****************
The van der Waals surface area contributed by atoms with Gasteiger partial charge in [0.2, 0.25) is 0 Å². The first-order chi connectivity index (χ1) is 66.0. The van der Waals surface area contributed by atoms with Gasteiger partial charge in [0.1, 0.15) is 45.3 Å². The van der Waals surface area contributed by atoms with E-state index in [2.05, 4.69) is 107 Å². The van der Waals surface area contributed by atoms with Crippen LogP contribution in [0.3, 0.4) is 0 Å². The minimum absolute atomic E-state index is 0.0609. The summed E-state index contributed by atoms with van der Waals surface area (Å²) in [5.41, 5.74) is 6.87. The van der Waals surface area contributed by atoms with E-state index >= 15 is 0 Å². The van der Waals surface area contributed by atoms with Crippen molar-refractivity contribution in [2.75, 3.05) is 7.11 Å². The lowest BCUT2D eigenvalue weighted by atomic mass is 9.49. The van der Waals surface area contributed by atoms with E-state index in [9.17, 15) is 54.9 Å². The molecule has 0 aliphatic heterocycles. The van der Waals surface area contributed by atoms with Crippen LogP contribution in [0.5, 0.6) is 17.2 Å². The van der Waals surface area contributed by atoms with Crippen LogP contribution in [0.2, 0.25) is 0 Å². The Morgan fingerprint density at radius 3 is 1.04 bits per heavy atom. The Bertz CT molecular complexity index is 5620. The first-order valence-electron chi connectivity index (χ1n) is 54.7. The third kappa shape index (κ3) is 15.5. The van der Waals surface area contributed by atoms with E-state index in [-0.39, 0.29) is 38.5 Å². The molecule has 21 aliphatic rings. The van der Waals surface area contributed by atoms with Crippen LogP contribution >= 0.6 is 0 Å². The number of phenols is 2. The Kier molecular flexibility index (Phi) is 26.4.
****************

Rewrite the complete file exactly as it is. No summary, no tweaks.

The van der Waals surface area contributed by atoms with Gasteiger partial charge in [0.2, 0.25) is 0 Å². The first-order chi connectivity index (χ1) is 66.0. The van der Waals surface area contributed by atoms with Gasteiger partial charge in [0.1, 0.15) is 45.3 Å². The van der Waals surface area contributed by atoms with E-state index in [2.05, 4.69) is 107 Å². The van der Waals surface area contributed by atoms with Crippen LogP contribution in [0.3, 0.4) is 0 Å². The minimum absolute atomic E-state index is 0.0609. The summed E-state index contributed by atoms with van der Waals surface area (Å²) in [5.41, 5.74) is 6.87. The van der Waals surface area contributed by atoms with E-state index >= 15 is 0 Å². The van der Waals surface area contributed by atoms with Crippen molar-refractivity contribution in [2.75, 3.05) is 7.11 Å². The lowest BCUT2D eigenvalue weighted by atomic mass is 9.49. The van der Waals surface area contributed by atoms with E-state index in [9.17, 15) is 54.9 Å². The molecule has 0 aliphatic heterocycles. The van der Waals surface area contributed by atoms with Crippen LogP contribution in [0.5, 0.6) is 17.2 Å². The van der Waals surface area contributed by atoms with Crippen LogP contribution in [0.2, 0.25) is 0 Å². The Morgan fingerprint density at radius 3 is 1.04 bits per heavy atom. The Bertz CT molecular complexity index is 5620. The first-order valence-electron chi connectivity index (χ1n) is 54.7. The third kappa shape index (κ3) is 15.5. The van der Waals surface area contributed by atoms with E-state index in [-0.39, 0.29) is 38.5 Å². The molecule has 21 aliphatic rings. The van der Waals surface area contributed by atoms with Crippen LogP contribution >= 0.6 is 0 Å². The number of phenols is 2. The Kier molecular flexibility index (Phi) is 26.4.